Articles by: Merry Post

Merry Post

  • Saluting Susan B. Anthony

    Saluting Susan B. Anthony

    Susan B. Anthony’s cake was flavored with a little almond extract. Apparently, she served it plain, with no indication that it should be improved with frosting. Sponge cake alone has a light, airy texture, but it is rather dry.

  • Popcorn used as meat and wheat substitute during WWI

    Sometimes I like to look at cookbooks from the World War I era just to envision a period in modern American history that could compare to the past year for collective misery. About 675,000 Americans died from the influenza pandemic of 1918. Because the crowded conditions of military life fostered the spread of influenza, more

  • Serve up a slice of summer: Downeast Pie

    Serve up a slice of summer: Downeast Pie

    Special to The Ellsworth American Every November I try at least one new type of pie. This year I attempted mock cherry pie — a dessert that was popular at the end of the 1800s but disappeared in the early 1900s.  I believe the pie lost favor when canned sour cherries became available year-round. Because

  • Try immune-boosting chicken noodle soup

    Try immune-boosting chicken noodle soup

    By Merry Post Special to The Ellsworth American Homemade noodles are quick and easy. They have a fresh, eggy taste that cannot be matched by dry pasta. They will elevate beef, chicken or turkey broth into a satisfying soup that looks more complicated than it is. I found a good recipe for noodles in a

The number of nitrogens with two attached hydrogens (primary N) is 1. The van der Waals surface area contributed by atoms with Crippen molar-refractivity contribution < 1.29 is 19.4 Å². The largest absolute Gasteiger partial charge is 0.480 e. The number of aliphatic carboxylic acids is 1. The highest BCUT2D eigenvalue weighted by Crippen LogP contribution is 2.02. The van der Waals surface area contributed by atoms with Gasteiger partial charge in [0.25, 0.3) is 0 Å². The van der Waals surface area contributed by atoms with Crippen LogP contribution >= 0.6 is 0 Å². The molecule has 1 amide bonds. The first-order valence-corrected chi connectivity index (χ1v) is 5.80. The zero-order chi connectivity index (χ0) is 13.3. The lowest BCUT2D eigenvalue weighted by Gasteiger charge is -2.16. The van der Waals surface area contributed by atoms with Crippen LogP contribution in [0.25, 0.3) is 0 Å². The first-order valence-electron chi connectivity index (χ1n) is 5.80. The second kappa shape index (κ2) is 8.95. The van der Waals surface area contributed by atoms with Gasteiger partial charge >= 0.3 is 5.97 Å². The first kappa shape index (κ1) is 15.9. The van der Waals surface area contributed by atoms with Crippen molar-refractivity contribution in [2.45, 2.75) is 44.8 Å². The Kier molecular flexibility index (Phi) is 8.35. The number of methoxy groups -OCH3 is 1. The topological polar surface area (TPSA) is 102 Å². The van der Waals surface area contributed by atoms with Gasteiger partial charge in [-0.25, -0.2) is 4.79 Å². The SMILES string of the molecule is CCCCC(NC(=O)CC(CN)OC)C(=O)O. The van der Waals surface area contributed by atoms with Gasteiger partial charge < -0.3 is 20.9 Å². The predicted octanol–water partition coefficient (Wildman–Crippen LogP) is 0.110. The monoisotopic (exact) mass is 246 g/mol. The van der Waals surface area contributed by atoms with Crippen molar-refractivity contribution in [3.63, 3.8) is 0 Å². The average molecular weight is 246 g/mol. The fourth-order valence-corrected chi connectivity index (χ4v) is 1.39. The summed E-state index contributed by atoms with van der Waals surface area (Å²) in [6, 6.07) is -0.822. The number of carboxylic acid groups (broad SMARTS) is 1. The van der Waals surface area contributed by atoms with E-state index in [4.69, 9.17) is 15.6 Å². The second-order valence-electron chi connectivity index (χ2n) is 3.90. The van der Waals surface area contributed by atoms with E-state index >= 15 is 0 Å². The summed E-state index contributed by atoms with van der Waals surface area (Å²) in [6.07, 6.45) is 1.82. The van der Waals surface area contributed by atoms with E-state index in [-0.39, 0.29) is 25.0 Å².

• An enduring tradition: Classic apple cake lives on

    An enduring tradition: Classic apple cake lives on

    My recipe for farmer’s fruitcake comes from an 1889 cookbook put out by the women of the Ashland Grange No. 124 in Massachusetts. Oliver H. Kelley founded the National Grange of the Order of the Patrons of Husbandry after the Civil War in 1867. He had been sent by the Department of Agriculture to assess

  • Shuck and awe

    Shuck and awe

    In coastal New England, shell heaps show where native people found estuaries rich in oysters. The bivalve mollusks were popular with the early colonists as well. Thanks to expansion of the railroads in the 1840s, pickled oysters could easily be shipped inland and by mid-century had become a widespread food fad. New Englanders ate oysters

  • History under a crust

    History under a crust

    By Merry Post Special to The Ellsworth American Reformers in 19th-century New England tried to improve the lives of women through legislation: to obtain voting rights for women, to liberalize divorce and custody laws, to guarantee women control of their own property, and to improve the conditions of factory work. Early feminist Melusina Fay Peirce

  • Pilau talk

    Pilau talk

    By Merry Post Special to The Ellsworth American The anonymous woman from Salem, Mass., who wrote “The American Matron, or Practical and Scientific Cookery,” addressed young housekeepers in her preface. Writing in 1851, she sought not just to ennoble the mission of housekeepers and cooks but also to caution the reader about the seriousness of

  • In praise of cod

    In praise of cod

    One of the essential survival skills that the Pilgrims learned from Native Americans was how to fish by hand for the cod that abounded in New England waters. Cod was admirably suited for preserving by drying or salting. Preserved cod had been an important part of the European diet for hundreds of years. I learned